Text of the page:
Better Than: Being waist-deep in one of them hot tubs with water jets.
The crowd came to Radio-Active Records this past Friday for the Jacuzzi Boys. But for those, like me, who showed up before 9 p.m., they had to first endure Boise Bob and His Backyard Band, a foursome on string washtub bass, banjo, washboard and guitar. Like the Disney Country Bear Jamboree gone jam-band, they piled on the backyard kitsch with songs like "Kmart Shoppers" and "I Luv Possum Meat." My Florida pride kicked in with the refrain, "I like living in a swamp!" I can picture them as the house band for Jimbo's in Virginia Key -- toothless and sitting amongst abandoned and dilapidated cars, grabbing skunked Budweisers out of a communal cooler. (They call this vibe "Old Florida," but if those foreclosures continue, it could well be Florida's new Mad Max-flavored future.)
In the lull following, everyone remembered they were in a record store and began fingering through Ted Nugent record sleeves that sat within reach. (Have you seen the cover of Scream Dream recently? There are no words.) Hipster parents with children in noise-blocking headphones examined Iron Forge Press concert posters. I saw a 70-year-old man tell a 13-year-old girl that the Kinks album she was holding was one of his favs.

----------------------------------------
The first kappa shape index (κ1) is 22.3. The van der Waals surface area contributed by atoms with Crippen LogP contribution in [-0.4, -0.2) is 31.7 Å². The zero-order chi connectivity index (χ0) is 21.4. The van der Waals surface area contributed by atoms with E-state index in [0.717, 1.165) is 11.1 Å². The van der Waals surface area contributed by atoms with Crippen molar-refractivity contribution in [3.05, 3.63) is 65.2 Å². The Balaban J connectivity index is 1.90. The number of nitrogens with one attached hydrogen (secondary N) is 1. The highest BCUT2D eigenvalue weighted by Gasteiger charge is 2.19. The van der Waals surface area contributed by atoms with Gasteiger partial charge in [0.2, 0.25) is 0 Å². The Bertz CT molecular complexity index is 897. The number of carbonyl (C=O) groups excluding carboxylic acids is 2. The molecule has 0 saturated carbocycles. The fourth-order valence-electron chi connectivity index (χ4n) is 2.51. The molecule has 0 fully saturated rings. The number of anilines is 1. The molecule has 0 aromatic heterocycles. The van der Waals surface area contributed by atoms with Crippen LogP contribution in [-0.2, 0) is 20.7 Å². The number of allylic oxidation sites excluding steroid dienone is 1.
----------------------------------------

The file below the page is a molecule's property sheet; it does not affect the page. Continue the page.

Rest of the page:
Right about the time the store should be closing, the Jacuzzi Boys finally hit the stage. Although the Jacuzzi Boys have been labeled "surf rock" by this very publication, Friday's performance cemented their sound as late-'60s garage rock, full of crowded arrangements of distorted guitars and shout-sung lyrics. The threesome opened the set with "Island Ave," arguably their most accessible song, with strong melodies laced in between fuzzboxed guitars and reverbed vocals. A few songs later, the all-ages, brown-bagged-beer-wielding crowd erupted in a dance frenzy when they played a cover of the Black Kids' " I'm not Going to Teach Your Boyfriend How to Dance With You."
The hype surrounding the Jacuzzi Boys is much deserved. The band's three-cord sound is not only infectious, but tight, and their onstage presence has more charisma than a lot of national acts. Frontman Gabriel Alcala, who devoted two songs to "all you Florida cats," barked out lyrics with a breathless sexual urgency, evoking the lusty and possessed Mick Jagger. For most of the set, Alcala's chestnut hair fell in curtains over his face as he swayed and shook with the guitar riffs. Every now and again, he'd tilt his head back and stare wide-eyed at an unwitting member of the audience.
The Jacuzzi Boys howled and rocked for nearly an hour, rounding off the night with two encore songs after the crowd shouted for more, ending with a frantic Bad Brains cover. And with that, us Florida cats left, the heady Jacuzzi Boy sound still pulsing in our ears.
Personal Bias: Big fan of the moaning and groaning of Howlin' Wolf.
Random Detail: Short of ripping off his shirt and morphing into a canine, singer Gabriel Alcala -- with his high check bones, long brown locks and penchant for howling -- is a dead ringer for Twilight's Jacob Black.
By the Way:
Celebrity fan base? Check. In a recent interview, Iggy Pop said
: "There's a band here in Miami called the Jacuzzi Boys. It's a stupid name but they've got a good spirit. Shout out to the Jacuzzi Boys!"
-- Amanda McCorquodale